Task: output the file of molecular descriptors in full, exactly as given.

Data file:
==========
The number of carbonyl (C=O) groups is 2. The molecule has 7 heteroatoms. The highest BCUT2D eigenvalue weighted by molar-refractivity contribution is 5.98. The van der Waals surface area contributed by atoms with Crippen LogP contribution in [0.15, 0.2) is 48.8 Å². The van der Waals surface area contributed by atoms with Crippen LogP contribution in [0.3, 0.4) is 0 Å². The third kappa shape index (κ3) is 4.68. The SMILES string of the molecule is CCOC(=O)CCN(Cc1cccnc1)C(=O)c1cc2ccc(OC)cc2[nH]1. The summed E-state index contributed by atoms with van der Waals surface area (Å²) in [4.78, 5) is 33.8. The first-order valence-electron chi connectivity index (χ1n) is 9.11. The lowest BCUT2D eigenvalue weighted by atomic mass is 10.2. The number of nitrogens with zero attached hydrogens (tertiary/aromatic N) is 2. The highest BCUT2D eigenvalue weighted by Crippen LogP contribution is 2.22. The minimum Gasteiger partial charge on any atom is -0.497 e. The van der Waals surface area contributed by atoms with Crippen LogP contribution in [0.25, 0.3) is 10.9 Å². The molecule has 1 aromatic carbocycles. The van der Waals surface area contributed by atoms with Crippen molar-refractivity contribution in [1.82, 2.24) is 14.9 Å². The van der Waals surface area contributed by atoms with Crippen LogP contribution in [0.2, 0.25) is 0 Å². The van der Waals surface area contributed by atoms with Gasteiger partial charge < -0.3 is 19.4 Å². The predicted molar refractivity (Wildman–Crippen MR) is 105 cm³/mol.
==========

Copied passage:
The number of carbonyl (C=O) groups is 2. The molecule has 7 heteroatoms. The highest BCUT2D eigenvalue weighted by molar-refractivity contribution is 5.98. The van der Waals surface area contributed by atoms with Crippen LogP contribution in [0.15, 0.2) is 48.8 Å². The van der Waals surface area contributed by atoms with Crippen LogP contribution in [0.3, 0.4) is 0 Å². The third kappa shape index (κ3) is 4.68. The SMILES string of the molecule is CCOC(=O)CCN(Cc1cccnc1)C(=O)c1cc2ccc(OC)cc2[nH]1. The summed E-state index contributed by atoms with van der Waals surface area (Å²) in [4.78, 5) is 33.8. The first-order valence-electron chi connectivity index (χ1n) is 9.11. The lowest BCUT2D eigenvalue weighted by atomic mass is 10.2. The number of nitrogens with zero attached hydrogens (tertiary/aromatic N) is 2. The highest BCUT2D eigenvalue weighted by Crippen LogP contribution is 2.22. The minimum Gasteiger partial charge on any atom is -0.497 e. The van der Waals surface area contributed by atoms with Crippen LogP contribution in [0.25, 0.3) is 10.9 Å². The molecule has 1 aromatic carbocycles. The van der Waals surface area contributed by atoms with Crippen molar-refractivity contribution in [1.82, 2.24) is 14.9 Å². The van der Waals surface area contributed by atoms with Crippen LogP contribution in [0.2, 0.25) is 0 Å². The van der Waals surface area contributed by atoms with Gasteiger partial charge < -0.3 is 19.4 Å². The predicted molar refractivity (Wildman–Crippen MR) is 105 cm³/mol.